In bringing back Anthony, the Knicks have retained one of the top scorers in the NBA. Anthony averaged 27.4 points per game last season (second-best in the NBA) and a career-high 8.1 rebounds. Anthony is one of only five players to average 25 points per game and six rebounds per game in his career since the NBA merger. Michael Jordan, LeBron James, Kevin Durant and Karl Malone are the others.
The 30-year-old Anthony has averaged 26.5 points per game since coming to New York in 2011. That's tied with Bernard King for the second-highest scoring average in Knicks history.
Anthony operated heavily in isolation last season, which is not necessarily in concert with Jackson's triangle offense. Jackson said Sunday that Anthony is looking forward to operating within the triangle offense, which is predicated on player movement, spacing and passing.
"I talked to Carmelo a little bit about that in the process. One of the things about the offensive system is you can't try to score every time you catch the ball," Jackson said. "You have to participate and you also have to have guys who are strong enough to know that there's a whole offense to run and guys to all be involved, and if things happen, breakdowns, you need to have that man who can get shots on his own, then you have a guy that's a great bailout guy in Carmelo. So there are two things that go along with that, but I think that's what he's really looking for. He admired San Antonio's game and how they played, and that's the way we want to play."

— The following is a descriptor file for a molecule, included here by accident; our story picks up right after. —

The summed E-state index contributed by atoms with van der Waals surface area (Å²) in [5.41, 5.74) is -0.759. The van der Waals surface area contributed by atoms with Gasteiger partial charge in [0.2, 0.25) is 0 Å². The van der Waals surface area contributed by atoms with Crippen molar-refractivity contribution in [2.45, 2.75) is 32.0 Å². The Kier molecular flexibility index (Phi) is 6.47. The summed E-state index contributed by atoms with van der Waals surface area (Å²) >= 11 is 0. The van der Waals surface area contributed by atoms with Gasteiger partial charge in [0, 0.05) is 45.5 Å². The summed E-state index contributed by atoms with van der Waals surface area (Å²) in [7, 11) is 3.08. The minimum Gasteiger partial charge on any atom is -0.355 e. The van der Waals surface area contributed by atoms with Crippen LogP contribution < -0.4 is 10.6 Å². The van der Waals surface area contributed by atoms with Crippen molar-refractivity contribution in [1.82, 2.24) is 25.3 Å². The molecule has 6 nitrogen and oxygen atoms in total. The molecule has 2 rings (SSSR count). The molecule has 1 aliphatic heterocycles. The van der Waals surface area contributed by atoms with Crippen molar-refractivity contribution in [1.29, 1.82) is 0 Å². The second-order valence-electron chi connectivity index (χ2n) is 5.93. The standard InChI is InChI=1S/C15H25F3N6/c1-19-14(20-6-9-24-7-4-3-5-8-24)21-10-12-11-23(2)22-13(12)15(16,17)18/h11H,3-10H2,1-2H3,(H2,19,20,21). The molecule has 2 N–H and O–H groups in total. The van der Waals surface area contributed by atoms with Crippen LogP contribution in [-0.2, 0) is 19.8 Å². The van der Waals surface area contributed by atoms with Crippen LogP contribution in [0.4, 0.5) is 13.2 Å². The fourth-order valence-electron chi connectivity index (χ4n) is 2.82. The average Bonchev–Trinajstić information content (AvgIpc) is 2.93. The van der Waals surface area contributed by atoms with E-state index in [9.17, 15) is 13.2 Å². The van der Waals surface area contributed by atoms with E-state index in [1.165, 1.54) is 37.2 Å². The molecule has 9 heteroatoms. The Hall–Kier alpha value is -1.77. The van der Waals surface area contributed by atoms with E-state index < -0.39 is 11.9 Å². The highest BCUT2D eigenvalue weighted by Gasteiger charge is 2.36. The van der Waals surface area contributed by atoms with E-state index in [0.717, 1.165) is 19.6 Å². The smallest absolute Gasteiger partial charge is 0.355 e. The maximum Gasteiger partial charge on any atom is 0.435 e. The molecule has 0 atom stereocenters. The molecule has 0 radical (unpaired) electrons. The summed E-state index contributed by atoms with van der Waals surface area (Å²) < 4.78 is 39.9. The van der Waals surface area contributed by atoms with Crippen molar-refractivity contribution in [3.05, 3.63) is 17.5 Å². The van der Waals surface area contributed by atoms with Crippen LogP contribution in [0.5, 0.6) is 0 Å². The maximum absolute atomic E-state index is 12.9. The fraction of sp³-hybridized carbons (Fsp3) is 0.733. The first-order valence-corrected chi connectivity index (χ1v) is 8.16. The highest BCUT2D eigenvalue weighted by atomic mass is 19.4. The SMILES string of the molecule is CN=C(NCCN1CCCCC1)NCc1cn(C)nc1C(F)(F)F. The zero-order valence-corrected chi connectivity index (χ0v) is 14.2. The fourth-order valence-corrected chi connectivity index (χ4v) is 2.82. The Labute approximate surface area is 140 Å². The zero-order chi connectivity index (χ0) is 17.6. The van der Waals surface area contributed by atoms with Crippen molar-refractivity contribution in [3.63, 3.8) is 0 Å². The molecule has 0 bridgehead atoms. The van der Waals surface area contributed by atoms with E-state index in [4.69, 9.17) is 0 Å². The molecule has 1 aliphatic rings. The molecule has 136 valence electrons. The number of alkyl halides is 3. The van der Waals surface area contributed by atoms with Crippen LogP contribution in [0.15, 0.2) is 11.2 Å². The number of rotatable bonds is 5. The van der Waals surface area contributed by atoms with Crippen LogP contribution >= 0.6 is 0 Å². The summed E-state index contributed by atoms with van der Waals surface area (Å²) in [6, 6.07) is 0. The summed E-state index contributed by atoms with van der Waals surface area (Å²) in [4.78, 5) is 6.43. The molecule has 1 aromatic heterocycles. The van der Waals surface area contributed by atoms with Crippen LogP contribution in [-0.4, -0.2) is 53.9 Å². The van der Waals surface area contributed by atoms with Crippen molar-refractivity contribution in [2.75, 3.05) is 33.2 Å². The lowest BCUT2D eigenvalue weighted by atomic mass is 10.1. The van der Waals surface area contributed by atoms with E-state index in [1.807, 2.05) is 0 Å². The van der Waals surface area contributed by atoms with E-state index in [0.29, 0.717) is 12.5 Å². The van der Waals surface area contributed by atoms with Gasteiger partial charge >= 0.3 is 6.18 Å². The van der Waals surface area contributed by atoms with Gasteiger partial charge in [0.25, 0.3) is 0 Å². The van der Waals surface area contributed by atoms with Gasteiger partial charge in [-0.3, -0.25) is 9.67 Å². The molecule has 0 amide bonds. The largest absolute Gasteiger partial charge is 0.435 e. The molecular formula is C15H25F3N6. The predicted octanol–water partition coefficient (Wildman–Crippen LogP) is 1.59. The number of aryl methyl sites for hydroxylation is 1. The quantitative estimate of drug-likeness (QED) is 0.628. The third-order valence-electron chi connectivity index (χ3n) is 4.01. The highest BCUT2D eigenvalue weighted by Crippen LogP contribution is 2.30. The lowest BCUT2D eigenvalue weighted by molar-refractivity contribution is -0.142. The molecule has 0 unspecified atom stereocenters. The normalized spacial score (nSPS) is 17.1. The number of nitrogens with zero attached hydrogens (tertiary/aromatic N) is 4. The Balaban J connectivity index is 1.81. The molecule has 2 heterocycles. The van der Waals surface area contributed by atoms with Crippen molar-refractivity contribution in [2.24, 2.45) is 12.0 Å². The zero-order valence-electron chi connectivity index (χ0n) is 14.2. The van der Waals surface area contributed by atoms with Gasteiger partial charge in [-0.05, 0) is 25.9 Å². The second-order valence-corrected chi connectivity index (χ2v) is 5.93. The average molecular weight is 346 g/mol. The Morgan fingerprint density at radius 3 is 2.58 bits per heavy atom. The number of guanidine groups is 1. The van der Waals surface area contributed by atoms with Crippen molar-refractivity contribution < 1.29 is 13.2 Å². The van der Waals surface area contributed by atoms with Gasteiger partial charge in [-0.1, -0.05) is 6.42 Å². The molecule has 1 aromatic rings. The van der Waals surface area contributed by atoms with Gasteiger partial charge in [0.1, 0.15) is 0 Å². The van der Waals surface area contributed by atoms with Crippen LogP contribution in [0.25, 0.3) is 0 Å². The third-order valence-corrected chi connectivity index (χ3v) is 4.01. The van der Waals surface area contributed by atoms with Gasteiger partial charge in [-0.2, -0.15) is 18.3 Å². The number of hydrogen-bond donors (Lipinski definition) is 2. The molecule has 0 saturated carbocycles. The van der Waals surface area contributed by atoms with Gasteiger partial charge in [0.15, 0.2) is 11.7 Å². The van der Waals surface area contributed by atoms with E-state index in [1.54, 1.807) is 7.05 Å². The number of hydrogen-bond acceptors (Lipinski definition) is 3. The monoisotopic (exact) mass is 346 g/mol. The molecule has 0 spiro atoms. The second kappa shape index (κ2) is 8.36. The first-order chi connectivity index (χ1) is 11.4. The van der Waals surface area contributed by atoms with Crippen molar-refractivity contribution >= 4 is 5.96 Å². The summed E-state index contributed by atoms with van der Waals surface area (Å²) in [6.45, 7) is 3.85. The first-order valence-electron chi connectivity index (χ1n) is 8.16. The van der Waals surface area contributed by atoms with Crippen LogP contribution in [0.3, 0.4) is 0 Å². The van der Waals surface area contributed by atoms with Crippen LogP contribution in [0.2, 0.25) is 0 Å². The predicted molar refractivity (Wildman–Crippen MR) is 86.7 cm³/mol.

With Anthony, Amar'e Stoudemire ($23.4 million) and Andrea Bargnani ($11.5 million) under contract for 2014-15, the Knicks are expected to be over the salary cap. Jackson had offered Stoudemire and Bargnani in trade talks with several teams in recent days, according to sources. He was unable to find a taker.
Assuming Stoudemire and Bargnani remain under contract, the Knicks will have only the $3.3 million tax payer's exception and veteran's minimum contracts to offer free agents this summer.
Jackson hinted that the Knicks would be prudent with their spending for the rest of the summer but made it clear that he would be looking to balance the guard-heavy roster.
"We've been a taxpayer team for a little bit and we want to limit that. So, we're not just going to foolishly throw money away because it's available to us," Jackson said. "We want to make an appropriate move that brings our team forward."
In the summer of 2015, the Knicks are projected to have at least $20 million in cap space. New York is expected to target the top free agents on the market that summer, a list which could include Memphis Grizzlies center Marc Gasol.
ESPNNewYork.com contributor Fred Katz contributed to this report.